WALKING through the dense bushland of Jackass Flat, an uneasy feeling came over James Toomer.
As an experienced bushwalker, he was used to the feeling of being watched – whether by kangaroos, emus or even snakes.
But the feeling he felt on one evening in January was something new. He went online to post about his experience.
“My hair stood on end and I felt extremely anxious. I distinctly heard what sounded like some soft ‘mooing’, much like a cow. However there are no cattle anywhere near Bendigo to the best of my knowledge,” James wrote.
“The uneasy feeling quickly got so unbearable that I… rode away as fast as I could, while I kept looking over my shoulder expecting to see an animal following me.”
James had one explanation for his experience: he had come close to the legendary Australian yowie. He shared his story with Yowie Hunters, an online community.
James is one of thousands in Australia convinced that yowies are real – that they roam the landscapes under the cover of darkness and woodland. They draw comparisons to bigfoot of north America.
The stuff of Indigenous oral history, yowies are often described as “hairy men”, ape-like in appearance. The stories were passed on to European settlers.
James pinpointed on a map where he believes he felt the presence – in the Jackass Flat Nature Conservation Reserve.
“Although there are many houses nearby, it is near the edge of town and does extend out into the Whipstick Forest, so it is possible a yowie snuck in there under the cover of darkness,” he said.
While usually only associated with Queensland and New South Wales, Bendigo has become something of a hot spot for yowie “sightings” in recent years. There were several alleged sightings in the area in 2011 – and more near Daylesford, in the Otway Ranges and Gippsland.
An elderly man recounted his experience in Sedgwick in 2015 to Dean Harrison, the Queensland-based founder of Yowie Hunters, an online community tracking yowie reports.
“I wouldn’t have believed it if I hadn’t seen it with my own eyes,” the man recalls.
“It was up on two legs, running.
“Arms were sort of down by its side. It was covered in hair. Short, wasn’t long hair on it.”
Others recall a “Whipstick hairy man” tormenting motorists in the 1980s.
Serious yowie hunters usually focus their attention further north than Victoria.
Mr Harrison has been compiling the stories for years, and said they were consistent across Australia’s eastern seaboard.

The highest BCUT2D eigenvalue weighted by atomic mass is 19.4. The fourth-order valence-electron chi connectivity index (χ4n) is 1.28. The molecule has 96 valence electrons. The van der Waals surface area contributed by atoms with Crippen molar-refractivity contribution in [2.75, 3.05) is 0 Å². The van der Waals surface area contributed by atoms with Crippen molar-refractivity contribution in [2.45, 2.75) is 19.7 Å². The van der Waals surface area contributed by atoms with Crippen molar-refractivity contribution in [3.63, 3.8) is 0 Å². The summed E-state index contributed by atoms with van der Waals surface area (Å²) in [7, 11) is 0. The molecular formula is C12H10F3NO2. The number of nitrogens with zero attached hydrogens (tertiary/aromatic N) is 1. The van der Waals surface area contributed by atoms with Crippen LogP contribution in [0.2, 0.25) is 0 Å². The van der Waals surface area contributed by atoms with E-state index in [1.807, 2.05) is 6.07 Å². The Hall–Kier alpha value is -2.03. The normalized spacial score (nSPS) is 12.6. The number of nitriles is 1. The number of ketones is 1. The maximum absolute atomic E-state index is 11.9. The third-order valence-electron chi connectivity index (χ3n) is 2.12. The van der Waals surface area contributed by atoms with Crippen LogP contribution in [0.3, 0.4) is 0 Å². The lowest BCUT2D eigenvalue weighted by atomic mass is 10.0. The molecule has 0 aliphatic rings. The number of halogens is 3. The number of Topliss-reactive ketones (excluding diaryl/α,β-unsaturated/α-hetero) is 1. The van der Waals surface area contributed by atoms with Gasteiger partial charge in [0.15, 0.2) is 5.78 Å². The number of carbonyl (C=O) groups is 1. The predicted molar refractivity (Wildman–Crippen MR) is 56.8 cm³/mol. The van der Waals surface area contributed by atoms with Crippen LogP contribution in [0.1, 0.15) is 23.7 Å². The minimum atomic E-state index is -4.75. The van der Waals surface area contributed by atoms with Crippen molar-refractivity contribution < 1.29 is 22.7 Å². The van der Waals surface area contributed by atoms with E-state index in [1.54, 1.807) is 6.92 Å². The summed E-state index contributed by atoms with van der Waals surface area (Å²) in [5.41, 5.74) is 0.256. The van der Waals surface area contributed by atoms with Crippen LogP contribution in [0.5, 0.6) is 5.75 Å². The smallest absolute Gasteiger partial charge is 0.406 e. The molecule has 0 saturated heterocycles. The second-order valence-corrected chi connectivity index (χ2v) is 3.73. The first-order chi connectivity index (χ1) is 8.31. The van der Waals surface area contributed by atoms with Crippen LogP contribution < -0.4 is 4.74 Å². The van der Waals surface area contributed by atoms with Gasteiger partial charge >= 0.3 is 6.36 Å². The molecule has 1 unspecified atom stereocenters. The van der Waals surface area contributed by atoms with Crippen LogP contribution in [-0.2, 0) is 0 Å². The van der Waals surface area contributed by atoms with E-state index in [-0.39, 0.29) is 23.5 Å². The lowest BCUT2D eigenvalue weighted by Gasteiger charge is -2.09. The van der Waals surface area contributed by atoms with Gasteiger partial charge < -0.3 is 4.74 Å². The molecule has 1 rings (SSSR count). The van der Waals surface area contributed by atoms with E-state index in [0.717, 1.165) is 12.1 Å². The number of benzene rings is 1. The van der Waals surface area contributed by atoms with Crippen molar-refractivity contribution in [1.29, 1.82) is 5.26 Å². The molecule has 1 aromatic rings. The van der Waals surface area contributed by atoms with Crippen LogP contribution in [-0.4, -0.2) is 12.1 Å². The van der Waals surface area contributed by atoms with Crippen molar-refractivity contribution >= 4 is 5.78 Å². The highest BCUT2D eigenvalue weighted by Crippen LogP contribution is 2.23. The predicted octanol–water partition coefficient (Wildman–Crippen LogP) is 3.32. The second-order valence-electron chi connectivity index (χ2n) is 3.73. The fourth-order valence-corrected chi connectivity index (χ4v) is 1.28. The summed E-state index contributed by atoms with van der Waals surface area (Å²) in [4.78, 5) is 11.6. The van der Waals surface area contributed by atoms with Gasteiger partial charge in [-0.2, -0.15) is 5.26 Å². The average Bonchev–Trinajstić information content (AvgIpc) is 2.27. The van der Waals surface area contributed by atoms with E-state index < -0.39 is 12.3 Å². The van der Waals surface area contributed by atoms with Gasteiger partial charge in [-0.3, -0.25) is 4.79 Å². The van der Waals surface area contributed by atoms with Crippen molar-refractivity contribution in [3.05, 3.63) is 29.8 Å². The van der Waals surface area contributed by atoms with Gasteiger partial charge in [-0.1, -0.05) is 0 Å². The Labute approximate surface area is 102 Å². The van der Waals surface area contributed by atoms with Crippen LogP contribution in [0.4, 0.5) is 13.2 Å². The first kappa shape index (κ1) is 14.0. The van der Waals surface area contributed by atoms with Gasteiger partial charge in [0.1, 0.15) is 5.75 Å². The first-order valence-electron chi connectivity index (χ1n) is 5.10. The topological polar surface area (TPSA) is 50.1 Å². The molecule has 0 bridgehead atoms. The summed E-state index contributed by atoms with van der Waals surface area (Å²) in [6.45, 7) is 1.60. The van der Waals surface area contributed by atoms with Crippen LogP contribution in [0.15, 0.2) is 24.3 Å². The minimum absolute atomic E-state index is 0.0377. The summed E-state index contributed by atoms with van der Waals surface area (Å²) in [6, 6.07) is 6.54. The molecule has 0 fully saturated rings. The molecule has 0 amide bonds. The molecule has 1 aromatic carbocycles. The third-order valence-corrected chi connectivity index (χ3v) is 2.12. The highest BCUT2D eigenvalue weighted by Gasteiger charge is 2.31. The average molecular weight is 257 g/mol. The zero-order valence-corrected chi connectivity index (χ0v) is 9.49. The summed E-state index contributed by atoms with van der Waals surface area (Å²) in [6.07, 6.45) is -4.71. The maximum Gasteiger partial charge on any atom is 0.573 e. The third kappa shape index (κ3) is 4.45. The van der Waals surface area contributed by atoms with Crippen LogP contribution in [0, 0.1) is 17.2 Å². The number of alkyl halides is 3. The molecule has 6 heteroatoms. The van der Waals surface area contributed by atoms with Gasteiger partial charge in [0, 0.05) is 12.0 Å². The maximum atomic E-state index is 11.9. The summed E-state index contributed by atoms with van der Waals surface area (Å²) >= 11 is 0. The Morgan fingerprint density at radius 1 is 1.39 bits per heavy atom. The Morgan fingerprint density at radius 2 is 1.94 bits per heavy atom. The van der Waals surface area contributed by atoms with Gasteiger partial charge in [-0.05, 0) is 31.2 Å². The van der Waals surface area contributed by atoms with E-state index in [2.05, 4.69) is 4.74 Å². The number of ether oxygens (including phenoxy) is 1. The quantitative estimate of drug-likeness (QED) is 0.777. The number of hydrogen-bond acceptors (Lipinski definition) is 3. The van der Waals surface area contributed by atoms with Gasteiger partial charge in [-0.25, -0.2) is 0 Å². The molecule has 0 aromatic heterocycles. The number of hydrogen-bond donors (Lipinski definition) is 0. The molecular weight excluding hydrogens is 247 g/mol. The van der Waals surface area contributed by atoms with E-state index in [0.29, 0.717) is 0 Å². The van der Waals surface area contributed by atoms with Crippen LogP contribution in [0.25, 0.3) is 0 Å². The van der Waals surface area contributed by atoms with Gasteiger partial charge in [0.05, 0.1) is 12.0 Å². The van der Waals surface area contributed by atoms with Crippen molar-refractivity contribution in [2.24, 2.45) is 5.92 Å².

“The Bendigo area isn’t where you would expect to receive reports from, however we have had a small spate of them in the past few years,” he said.
As expected, one of the greatest barriers for yowie hunters is verifying reports.
“Fear of ridicule is the main stopper for people coming forward,” he said.
“After they see the sheer weight of information we have gathered from the start of white settlement, they often feel more vindicated to come forward.”
Yowie Hunters has also had run-ins with Australian Skeptics – an organisation devoted to assessing “claims of the paranormal”.
David Waldron, lecturer in history and anthropology at Federation University, said the term “yowie” was used as a cooey in the Hunter River area by local Indigenous people.
“It was also used to describe a water spirit. Also called the Wowie, yahoo,” he said.
“Lots of different Aboriginal groups had versions of hairy man or little people myths.
“This however is quite global, nearly all cultures have archetypal versions of little people, or wild men legends. It is important to look at each of them in their own cultural context and not to assume they are all the same.
“It starts to get shoe horned into a British style hairy man myth in the 1870s.”
But for James Toomer – and other yowie hunters – the facts are settled.
“The fact that there are so many credible stories of encounters with these mysterious animals convinced me of the fact they are real,” he said.
“Australia is such a vast and remote place that it is quite possible for a large animal to mostly avoid detection if it is intelligent enough, which I believe yowies are.”